I was on a spiritual quest, and ironically found out that the path I was on was not the path for me in a traditional sense, but I still love aspects of the religion I was following at the time.  I found out that I cannot tolerate having my life micro-managed by some unseen, unknowable essence, and while religions aren’t usually horrible, the followers can be.

I’m grateful that my early experiences made it nearly impossible for me to be a faithful follower or believer in anything.  As a result, I’m forced to believe in myself, and trust that I’m where I’m supposed to be.  It’s somewhat ‘Zen’-like that it’s the right path for me because I’m on it, but that doesn’t mean it’s an easy walk.

I remember when I first got into a recovery group I learned that we were ‘trudging the road to happy destiny’, not skipping it.  The recovery community has its own dysfunction through its followers, but I always defaulted to the founders who stated they ‘knew but a little’, that more would ‘constantly be revealed’.  I began understanding that whenever you concretize a fluid principle, it starts to lose its meaning and value.

I especially appreciate Grandma Moses’ statement that: “Life is what you make it.  Always has been, always will be.”

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© seekingsearchingmeaning (aka Hermionejh) and Life On Earth’s Blog, 2010 – infinity.

Where I Belong

I was excited and happy to be in Boston yesterday.  I love the bustle, and variety – maybe not so much being stuck behind a garbage truck for miles – but I don’t like that at home either.  The smells of the city are more concentrated, not having anywhere to go from being hemmed in through sky-scrapers and a labyrinthine road system that’s always in the flux of disrepair and repair somewhere along the routes, and usually in several areas at once.  The same is true in the hill towns, but it’s not as oppressive as it seems in a more concentrated environment.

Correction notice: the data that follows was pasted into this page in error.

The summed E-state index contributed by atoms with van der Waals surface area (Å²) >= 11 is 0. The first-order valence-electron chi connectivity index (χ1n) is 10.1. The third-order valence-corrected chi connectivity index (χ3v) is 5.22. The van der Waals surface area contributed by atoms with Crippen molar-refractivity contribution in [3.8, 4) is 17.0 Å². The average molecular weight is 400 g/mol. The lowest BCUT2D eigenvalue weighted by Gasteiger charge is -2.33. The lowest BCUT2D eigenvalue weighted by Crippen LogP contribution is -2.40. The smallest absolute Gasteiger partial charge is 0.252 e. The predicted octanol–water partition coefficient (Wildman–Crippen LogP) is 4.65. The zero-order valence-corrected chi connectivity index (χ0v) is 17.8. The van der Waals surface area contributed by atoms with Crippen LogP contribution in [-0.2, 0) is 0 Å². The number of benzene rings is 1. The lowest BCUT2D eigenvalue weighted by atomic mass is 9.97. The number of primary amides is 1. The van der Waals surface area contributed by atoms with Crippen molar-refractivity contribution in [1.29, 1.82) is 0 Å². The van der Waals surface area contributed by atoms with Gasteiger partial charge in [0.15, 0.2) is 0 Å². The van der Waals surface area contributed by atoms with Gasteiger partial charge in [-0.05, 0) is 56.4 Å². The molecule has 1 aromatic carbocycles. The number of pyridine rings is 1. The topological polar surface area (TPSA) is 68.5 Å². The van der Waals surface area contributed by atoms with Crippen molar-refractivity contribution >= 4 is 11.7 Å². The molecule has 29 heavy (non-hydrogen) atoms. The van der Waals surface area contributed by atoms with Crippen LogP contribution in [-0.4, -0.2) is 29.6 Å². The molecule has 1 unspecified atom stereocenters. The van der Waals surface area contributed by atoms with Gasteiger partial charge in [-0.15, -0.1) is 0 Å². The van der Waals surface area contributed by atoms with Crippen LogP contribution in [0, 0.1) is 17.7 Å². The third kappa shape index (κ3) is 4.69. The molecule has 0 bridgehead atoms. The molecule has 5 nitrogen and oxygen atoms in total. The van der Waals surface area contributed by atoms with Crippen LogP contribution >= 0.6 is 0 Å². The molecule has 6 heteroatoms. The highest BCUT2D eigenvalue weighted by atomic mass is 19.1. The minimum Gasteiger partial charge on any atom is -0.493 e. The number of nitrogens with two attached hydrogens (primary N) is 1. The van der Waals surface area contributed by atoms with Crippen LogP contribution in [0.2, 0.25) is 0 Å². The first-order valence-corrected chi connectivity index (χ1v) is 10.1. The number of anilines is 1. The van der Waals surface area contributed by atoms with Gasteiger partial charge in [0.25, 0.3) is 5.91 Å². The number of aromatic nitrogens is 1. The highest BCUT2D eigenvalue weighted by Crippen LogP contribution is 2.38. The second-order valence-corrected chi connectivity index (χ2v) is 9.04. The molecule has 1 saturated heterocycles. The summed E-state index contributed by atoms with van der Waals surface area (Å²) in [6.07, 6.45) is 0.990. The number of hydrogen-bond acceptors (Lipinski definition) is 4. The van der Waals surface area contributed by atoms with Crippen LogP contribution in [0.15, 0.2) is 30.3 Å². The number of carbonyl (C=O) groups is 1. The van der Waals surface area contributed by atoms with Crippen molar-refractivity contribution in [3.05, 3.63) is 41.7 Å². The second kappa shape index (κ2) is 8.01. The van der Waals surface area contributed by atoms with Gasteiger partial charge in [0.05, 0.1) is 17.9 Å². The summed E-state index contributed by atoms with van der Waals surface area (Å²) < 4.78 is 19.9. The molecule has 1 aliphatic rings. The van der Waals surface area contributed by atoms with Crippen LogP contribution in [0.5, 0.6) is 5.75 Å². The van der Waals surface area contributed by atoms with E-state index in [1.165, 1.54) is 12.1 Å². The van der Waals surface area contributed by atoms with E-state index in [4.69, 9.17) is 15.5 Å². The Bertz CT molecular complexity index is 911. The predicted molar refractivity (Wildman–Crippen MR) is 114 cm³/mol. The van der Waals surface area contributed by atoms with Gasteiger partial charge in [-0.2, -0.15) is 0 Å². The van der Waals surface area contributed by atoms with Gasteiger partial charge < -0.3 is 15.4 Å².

I enjoy the challenge of successfully navigating through the crush of people and traffic.  I practiced letting go of control while my son drove through the city on our way in.  We very nearly hit a pedestrian, and it would have been that guy’s fault crossing against the green light, his eyes only on his destination – meeting someone on the other side of the street.  If I hadn’t been there to call out for my son to stop, that guy would have been hit because my son said he never saw him.  I’m glad we averted that tragedy, and that my son didn’t have to bear that responsibility, but I hope the event made him a more aware driver.  This is real life, son.  People are idiots – including myself…

On the drive home, I started to relax, as I usually do, once I headed into wilder country.  Seeing the hills of home in the distance at about the half-way mark between here and Boston is like a drug kicking in and I feel like I belong to that land.  I know my friends and some family members are there, but it’s the actual vista that claims my heart.  I will probably die here, or ask that my ashes be sprinkled from a plane over the hills. (Can you imagine being those hit with my ashes? “What the he-” choke, cough.)  Maybe I can have someone just spread my ashes on the forest grounds.

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© seekingsearchingmeaning (aka Hermionejh) and Life On Earth’s Blog, 2010 – infinity.

I Was In The Right Place, But It Must Have Been The Wrong Time

Right Place, Wrong Time, Dr. John (modified) lyrics

I went to karaoke last night and hung out with my fake boyfriend for a little while, which was great, but also put somewhat of a barrier between me and my regular crowd.  The bartender who’s usually there wasn’t because he and his wife just had a baby, and it altered the club’s dynamics.

He’s a somewhat gruff guy, but also a super sweetheart.  It’s interesting how I didn’t realize how fond I am of him, or how much he adds to club’s ambiance until he wasn’t there.  We’ve established more than a patron/bartender friendship from nights where I had my friends who run the karaoke drive me home, so we’d be the last ones there, and the bartender put me to work clearing tables on several occasions, and just hearing stories about every day events and observing personality quirks.

I played pool with my fake boyfriend, and danced a bit, and later we went to a nearby river that I was planning on going swimming in, but the bottom was mucky where it’s usually sand, so I ditched that idea and we just talked for a while.

He’s in that world-of-hurt place, and while I might provide an ego-boost because he knows how much I like him, it’s a ‘right fight, wrong arena’ deal.  I’m not going to be part of the fall-out.  I’ve seen pretty much all the dog and pony shows, and have no desire to be anyone’s re-bound.